Five Asian Escapes for Writers, Artists, and Quiet Types

As a writer and introvert, one of my greatest quests over this year of travel is to find quiet places to get away to where I can write, read, and be—without breaking the bank. Here are five places I found during my time in Asia that gave me the space I needed to write, seek silence, and find inspiration.

Jirye Art Village (Andong, South Korea)

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I stayed at Jirye Art Village outside of Andong, South Korea, for over a week last summer, and it was just the quiet getaway I needed after weeks in the bustling metropolis of Seoul.

The Jirye Art Village is comprised of a series of historical buildings that were rescued from demolition by Korean poet Kim Won-gil. The buildings, built circa 1660, belonged to his family, and in 1990, when they were threatened by a dam being built nearby, Kim managed to get permission to move 10 buildings 200 meters up the mountains to their current position.

The poet envisioned turning the buildings into an artist’s colony, but in recent years, the property has become more of a place for visitors, including retreatants, artists, and travelers. Continue reading “Five Asian Escapes for Writers, Artists, and Quiet Types”

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How to Pack a Packer

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When the security guard in the Tokyo Narita Airport asked to put my bag through the X-ray machine a second time, I couldn’t help but tense up.

Hi,” I said, assenting in Japanese. It was one of the few words I knew—along with some basic greetings and a handful of numbers. My language was limited, and as the bag went back to the conveyor belt, I started running through worst-case scenarios: With my limited Japanese and their limited English, how would I explain the thing I was carrying in my bag—the thing I knew they were looking at, the thing they couldn’t quite understand?

I wasn’t carrying anything illegal. I wasn’t doing anything wrong.

But as they unzipped the lowest pocket of my pack, plastic gloves on, and asked me if they could search my bag, I braced myself.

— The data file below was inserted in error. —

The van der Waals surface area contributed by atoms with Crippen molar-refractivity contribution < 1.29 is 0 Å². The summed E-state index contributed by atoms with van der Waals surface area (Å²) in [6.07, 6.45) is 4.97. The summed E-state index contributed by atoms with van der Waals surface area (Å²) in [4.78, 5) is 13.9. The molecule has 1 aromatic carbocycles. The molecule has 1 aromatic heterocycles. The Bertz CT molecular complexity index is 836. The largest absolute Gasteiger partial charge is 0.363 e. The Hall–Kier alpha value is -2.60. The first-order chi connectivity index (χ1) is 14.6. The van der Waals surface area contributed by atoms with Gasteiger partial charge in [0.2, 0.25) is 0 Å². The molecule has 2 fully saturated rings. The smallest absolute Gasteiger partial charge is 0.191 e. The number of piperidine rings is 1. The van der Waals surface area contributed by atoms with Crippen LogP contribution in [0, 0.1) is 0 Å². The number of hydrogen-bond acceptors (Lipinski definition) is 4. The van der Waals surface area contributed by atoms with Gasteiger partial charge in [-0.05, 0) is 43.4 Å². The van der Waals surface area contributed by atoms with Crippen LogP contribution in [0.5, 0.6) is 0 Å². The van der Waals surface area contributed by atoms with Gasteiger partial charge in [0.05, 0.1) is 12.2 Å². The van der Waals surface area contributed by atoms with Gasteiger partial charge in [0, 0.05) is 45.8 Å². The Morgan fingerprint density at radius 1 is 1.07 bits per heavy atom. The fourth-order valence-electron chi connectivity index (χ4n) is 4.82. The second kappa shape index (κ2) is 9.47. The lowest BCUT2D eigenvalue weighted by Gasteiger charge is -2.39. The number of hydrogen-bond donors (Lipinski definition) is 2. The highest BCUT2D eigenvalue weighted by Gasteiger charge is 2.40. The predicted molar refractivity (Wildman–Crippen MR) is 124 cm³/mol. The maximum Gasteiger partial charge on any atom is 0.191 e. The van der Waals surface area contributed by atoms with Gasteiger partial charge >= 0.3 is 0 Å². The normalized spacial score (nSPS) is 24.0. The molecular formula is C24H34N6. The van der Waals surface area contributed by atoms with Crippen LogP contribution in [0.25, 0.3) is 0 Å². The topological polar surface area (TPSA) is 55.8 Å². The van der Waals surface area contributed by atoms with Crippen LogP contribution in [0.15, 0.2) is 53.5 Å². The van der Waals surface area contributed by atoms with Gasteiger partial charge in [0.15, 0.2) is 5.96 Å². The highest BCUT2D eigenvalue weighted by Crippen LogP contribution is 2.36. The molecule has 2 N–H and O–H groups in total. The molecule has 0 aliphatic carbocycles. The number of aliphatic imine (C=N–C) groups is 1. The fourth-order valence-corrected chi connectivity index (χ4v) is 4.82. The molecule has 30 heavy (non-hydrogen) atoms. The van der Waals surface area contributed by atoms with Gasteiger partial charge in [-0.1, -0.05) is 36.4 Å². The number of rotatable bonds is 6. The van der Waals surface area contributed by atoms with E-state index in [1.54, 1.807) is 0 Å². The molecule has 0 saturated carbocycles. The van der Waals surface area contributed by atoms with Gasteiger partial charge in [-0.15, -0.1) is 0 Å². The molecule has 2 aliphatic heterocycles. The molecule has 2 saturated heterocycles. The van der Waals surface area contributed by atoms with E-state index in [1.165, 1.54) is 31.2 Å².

How would explain myself when they pulled out my soft, heavy, penis-shaped packer? Continue reading “How to Pack a Packer”

Home (in My Own Skin)

I feel like I’m on a constant search for home—for “homeness,” that feeling of belonging, of alignment. That resonance that says, “Yes, I’m here.”

I feel that “homeness” more with people than with places. After a long dinner and longer conversation with a friend. After a long walk with someone when we’ve both allowed ourselves to be vulnerable. Or sometimes it’s just a look or a hug that makes me think, “You’ve come this way before.”

I’ve felt it in a few places—Korea, Ireland, New Orleans. I’ve often tried to figure out where it comes from. The loving community I have? A kinship in spirit with others around me? Similar personality types? Freedom? Love?

I can’t pinpoint it, and thus, I am always on the search.

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Continue reading “Home (in My Own Skin)”

Slow Living: 시골 Life on Jindo Island

There’s something about the pace of life in Seoul that is amazing and ever-changing–but also exhausting and perhaps, for some, crushing. I’ve had a lot of conversations with friends about Korea’s rapid modernization, and one thing that has come of it is a 빨리빨리 (“hurry, hurry” or “quickly, quickly”) culture.

And it’s exactly that hurriedness that I wanted to escape. So I went to about the most rural (시골), most inaccessible (but still accessible) place you could get to in Korea without taking a boat or plane: Jindo Island.

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Watching the sunset from Sebang, on the western side of Jindo

Continue reading “Slow Living: 시골 Life on Jindo Island”

Gender Troubles: Bathrooms, Bathhouses, and Boyfriends

Perhaps I was a little naive last June in thinking that my foreignness trumped my gender identity. As the months have worn on, I’ve learned a lot about how my gender is read in Korea–and what power or peril such reading puts me in. Below is Part II of what will probably be a three-part series on exploring gender in these first few months of travel in East Asia. You can find Part I here. If nothing else, it’s been interesting.

It began like this: